Disappointment is a fact of life, but it seems to me that the experience of disappointment can feel 10-fold in the world of dance.
Maybe it has to do with how intricately dance is tied to our emotions, or maybe it’s because we often only share happy things on social media (so you can feel extra awful when your friend posts happily about how she got the gig you didn’t). Whatever the reason, I thought t might be helpful to know that I’ve experienced my fair share of disappointment too.
When you put yourself out there for auditions, there’s always a chance you’ll be disappointed and not get the role. I’ve had multiple disappointing auditions, where I didn’t get a part I really wanted. I remember once four of my best friends were asked to do a gig – and I wasn’t even thought of!
Outside the dance world, there’s been jobs I’ve applied for that I haven’t gotten, and now as a teacher I find I’m disappointed on behalf of my students, particularly if the don’t get the mark they were after in their exams or competitions.
I’m going to discuss one memory where I think I handled the disappointment well (in the end, as you’ll see). I remember in a dance subject at uni we were being “auditioned” to receive class placements. Usually in class I stood near the front, as I was quite short-sighted and couldn’t afford contacts (being a poor uni student, and I also hated dancing in my glasses). For whatever reason, I chose to stand near the back of the room for this audition. I pretty royally mucked it up, and as such, got placed in the second class. Well, it was like someone had told me that the world was ending! I cried, I ranted on social media, I wrote to the lecturer to tell her how unfair it was. When I finally picked myself up off the floor, I thought of the one thing I could do to fix the situation. I asked the lecturer if, in the interest of improving myself, I could attend both classes. She was impressed with my dedication, and in the end I got top marks for the subject (plus I got to dance a little extra every week).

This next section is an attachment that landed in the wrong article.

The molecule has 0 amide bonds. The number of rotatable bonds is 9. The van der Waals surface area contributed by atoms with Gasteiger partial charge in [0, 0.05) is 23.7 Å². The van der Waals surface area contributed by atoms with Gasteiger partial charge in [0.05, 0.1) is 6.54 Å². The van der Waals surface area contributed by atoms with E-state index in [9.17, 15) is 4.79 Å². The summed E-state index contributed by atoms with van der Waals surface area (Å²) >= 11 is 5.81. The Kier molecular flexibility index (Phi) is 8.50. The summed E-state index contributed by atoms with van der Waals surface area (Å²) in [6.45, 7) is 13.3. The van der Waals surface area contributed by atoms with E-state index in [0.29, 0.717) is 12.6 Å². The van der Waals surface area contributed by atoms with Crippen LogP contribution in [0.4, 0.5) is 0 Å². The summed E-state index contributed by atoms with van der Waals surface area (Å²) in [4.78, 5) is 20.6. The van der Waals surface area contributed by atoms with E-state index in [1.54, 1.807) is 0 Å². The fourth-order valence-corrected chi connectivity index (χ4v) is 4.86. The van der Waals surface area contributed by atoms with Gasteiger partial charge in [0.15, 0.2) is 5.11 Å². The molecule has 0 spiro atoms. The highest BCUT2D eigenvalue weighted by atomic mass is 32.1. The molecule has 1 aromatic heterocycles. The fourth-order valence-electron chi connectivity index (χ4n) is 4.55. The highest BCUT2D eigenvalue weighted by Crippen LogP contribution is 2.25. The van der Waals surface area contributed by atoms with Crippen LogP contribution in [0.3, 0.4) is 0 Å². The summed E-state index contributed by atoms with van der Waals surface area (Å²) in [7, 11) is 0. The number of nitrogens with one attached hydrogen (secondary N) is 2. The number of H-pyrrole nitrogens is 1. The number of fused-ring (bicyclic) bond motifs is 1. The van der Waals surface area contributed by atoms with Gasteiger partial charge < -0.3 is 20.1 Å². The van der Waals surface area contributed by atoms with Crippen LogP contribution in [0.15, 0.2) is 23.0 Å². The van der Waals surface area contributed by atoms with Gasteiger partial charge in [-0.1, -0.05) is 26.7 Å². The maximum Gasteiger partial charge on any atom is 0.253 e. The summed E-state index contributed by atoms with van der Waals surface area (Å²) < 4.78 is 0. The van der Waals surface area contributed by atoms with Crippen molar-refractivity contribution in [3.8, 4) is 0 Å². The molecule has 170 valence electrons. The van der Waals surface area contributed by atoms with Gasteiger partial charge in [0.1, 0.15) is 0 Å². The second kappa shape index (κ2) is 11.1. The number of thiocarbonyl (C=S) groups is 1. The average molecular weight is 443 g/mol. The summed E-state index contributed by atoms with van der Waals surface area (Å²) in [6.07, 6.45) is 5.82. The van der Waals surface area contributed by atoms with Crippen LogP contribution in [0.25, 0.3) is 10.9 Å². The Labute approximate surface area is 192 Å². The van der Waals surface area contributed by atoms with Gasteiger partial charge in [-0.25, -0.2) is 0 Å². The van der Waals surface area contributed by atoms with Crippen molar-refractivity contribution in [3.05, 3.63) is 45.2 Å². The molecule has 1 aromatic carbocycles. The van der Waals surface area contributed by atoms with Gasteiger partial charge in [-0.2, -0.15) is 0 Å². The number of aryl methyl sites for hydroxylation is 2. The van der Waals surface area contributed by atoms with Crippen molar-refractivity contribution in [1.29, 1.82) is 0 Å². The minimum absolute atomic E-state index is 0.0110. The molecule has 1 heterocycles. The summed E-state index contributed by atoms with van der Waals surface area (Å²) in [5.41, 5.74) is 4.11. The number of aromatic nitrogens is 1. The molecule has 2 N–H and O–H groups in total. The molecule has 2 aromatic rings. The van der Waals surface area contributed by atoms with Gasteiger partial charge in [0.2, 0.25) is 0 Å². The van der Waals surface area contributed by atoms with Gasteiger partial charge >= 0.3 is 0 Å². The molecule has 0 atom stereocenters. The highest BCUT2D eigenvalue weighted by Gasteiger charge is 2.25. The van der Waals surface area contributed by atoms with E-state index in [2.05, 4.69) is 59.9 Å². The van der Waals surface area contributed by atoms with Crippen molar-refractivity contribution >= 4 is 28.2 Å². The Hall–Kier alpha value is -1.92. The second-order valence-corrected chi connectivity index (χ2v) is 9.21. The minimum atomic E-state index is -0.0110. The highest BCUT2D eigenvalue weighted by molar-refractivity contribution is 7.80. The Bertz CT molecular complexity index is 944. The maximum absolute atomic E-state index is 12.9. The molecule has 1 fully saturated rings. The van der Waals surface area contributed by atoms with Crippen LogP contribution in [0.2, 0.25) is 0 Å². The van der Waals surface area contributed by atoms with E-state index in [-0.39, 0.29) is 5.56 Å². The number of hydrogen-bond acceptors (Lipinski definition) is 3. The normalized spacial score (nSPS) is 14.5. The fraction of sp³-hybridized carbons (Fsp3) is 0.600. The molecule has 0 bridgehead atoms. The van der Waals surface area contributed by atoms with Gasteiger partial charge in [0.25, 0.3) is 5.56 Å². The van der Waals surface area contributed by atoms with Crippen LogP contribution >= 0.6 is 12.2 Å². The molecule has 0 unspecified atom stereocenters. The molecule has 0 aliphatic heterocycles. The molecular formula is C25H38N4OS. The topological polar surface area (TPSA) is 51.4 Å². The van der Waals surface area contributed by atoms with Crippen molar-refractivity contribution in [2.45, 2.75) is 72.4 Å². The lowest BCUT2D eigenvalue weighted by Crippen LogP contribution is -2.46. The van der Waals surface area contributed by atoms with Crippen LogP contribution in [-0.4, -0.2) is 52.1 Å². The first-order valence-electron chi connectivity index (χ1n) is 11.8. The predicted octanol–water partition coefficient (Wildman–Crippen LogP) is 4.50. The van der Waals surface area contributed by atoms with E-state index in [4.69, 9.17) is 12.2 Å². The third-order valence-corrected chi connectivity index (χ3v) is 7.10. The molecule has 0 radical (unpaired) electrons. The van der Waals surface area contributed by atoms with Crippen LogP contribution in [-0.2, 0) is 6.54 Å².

When I think back to how I dealt with this situation, I can see that I did the following things:
- I allowed myself to feel the disappointment. Granted, ranting on social media and emailing lecturers are not how I would deal with situations now, but I did let myself feel the disappointment and let myself say “that sucks”.
- I didn’t put the blame on any body else. It was my choice not to wear my glasses and it was my choice to stand at the back. Likewise, when you receive a less than favourable mark or don’t get a gig, you can ask yourself “did I do everything in my power to make sure I was as prepared for this as possible?” Sometimes you might find the answer is no.
- If you think you’ve done everything in your power to best prepare, ask yourself, “Is the reason behind this something I can’t control?” For example, you can’t control your height, so if you’re auditioning for a role where height will play a factor (such as opposite a male lead), that might be a factor you can’t control. If you’re at a competition where the adjudication is subjective, you can’t control whether or not the adjudicator likes the song you’re dancing to (you can however control your warm up, focus, rehearsal and how you perform).
- Lastly, identify what you can learn from the experience and then move on in a positive way. I also find it helpful to congratulate others if I’m feeling any jealous niggles (and it has the bonus of making you a nice person too!)
On a final note, remember that no disappointment is so great that it should put you off your goals. A disappointing exam result or class placement might just be a temporary setback on your path to greatness. (Don’t forget how many times J.K. Rowling was rejected by publishers or how many ups and downs Walt Disney had in his career.)
Miss Kaitlin xx